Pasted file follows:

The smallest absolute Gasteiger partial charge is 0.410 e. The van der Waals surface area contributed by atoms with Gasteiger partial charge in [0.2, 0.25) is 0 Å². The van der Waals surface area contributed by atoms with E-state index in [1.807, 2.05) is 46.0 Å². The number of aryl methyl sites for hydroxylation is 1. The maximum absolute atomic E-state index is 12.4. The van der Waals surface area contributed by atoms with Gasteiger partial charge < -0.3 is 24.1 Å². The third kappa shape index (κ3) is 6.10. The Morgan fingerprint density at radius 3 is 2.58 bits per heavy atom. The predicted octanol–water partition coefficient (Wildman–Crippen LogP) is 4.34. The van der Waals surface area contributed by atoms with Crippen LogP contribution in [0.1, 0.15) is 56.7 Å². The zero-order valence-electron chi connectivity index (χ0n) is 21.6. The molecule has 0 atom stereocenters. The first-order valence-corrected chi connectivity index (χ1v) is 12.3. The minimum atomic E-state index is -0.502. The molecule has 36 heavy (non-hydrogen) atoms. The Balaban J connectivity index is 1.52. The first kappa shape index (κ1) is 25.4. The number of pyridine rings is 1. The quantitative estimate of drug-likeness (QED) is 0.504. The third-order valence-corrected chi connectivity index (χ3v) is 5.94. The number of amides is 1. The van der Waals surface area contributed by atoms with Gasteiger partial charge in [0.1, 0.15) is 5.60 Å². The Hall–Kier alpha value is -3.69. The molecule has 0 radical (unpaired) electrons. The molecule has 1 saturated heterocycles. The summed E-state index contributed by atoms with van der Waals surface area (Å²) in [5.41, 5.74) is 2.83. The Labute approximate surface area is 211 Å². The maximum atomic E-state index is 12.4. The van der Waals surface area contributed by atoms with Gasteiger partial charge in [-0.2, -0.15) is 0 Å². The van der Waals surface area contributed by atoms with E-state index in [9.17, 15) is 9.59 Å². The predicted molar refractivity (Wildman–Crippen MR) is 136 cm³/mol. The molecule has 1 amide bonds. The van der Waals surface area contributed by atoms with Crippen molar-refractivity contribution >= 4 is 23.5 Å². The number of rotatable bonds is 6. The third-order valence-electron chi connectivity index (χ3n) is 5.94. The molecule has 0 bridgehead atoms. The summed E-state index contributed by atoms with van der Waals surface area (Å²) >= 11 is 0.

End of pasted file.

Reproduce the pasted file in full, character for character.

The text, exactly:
The smallest absolute Gasteiger partial charge is 0.410 e. The van der Waals surface area contributed by atoms with Gasteiger partial charge in [0.2, 0.25) is 0 Å². The van der Waals surface area contributed by atoms with E-state index in [1.807, 2.05) is 46.0 Å². The number of aryl methyl sites for hydroxylation is 1. The maximum absolute atomic E-state index is 12.4. The van der Waals surface area contributed by atoms with Gasteiger partial charge < -0.3 is 24.1 Å². The third kappa shape index (κ3) is 6.10. The Morgan fingerprint density at radius 3 is 2.58 bits per heavy atom. The predicted octanol–water partition coefficient (Wildman–Crippen LogP) is 4.34. The van der Waals surface area contributed by atoms with Crippen LogP contribution in [0.1, 0.15) is 56.7 Å². The zero-order valence-electron chi connectivity index (χ0n) is 21.6. The molecule has 0 atom stereocenters. The first-order valence-corrected chi connectivity index (χ1v) is 12.3. The minimum atomic E-state index is -0.502. The molecule has 36 heavy (non-hydrogen) atoms. The Balaban J connectivity index is 1.52. The first kappa shape index (κ1) is 25.4. The number of pyridine rings is 1. The quantitative estimate of drug-likeness (QED) is 0.504. The third-order valence-corrected chi connectivity index (χ3v) is 5.94. The number of amides is 1. The van der Waals surface area contributed by atoms with Gasteiger partial charge in [0.1, 0.15) is 5.60 Å². The Hall–Kier alpha value is -3.69. The molecule has 0 radical (unpaired) electrons. The molecule has 1 saturated heterocycles. The summed E-state index contributed by atoms with van der Waals surface area (Å²) in [5.41, 5.74) is 2.83. The Labute approximate surface area is 211 Å². The maximum atomic E-state index is 12.4. The van der Waals surface area contributed by atoms with Gasteiger partial charge in [-0.2, -0.15) is 0 Å². The van der Waals surface area contributed by atoms with E-state index in [9.17, 15) is 9.59 Å². The predicted molar refractivity (Wildman–Crippen MR) is 136 cm³/mol. The molecule has 1 amide bonds. The van der Waals surface area contributed by atoms with Crippen molar-refractivity contribution >= 4 is 23.5 Å². The number of rotatable bonds is 6. The third-order valence-electron chi connectivity index (χ3n) is 5.94. The molecule has 0 bridgehead atoms. The summed E-state index contributed by atoms with van der Waals surface area (Å²) >= 11 is 0.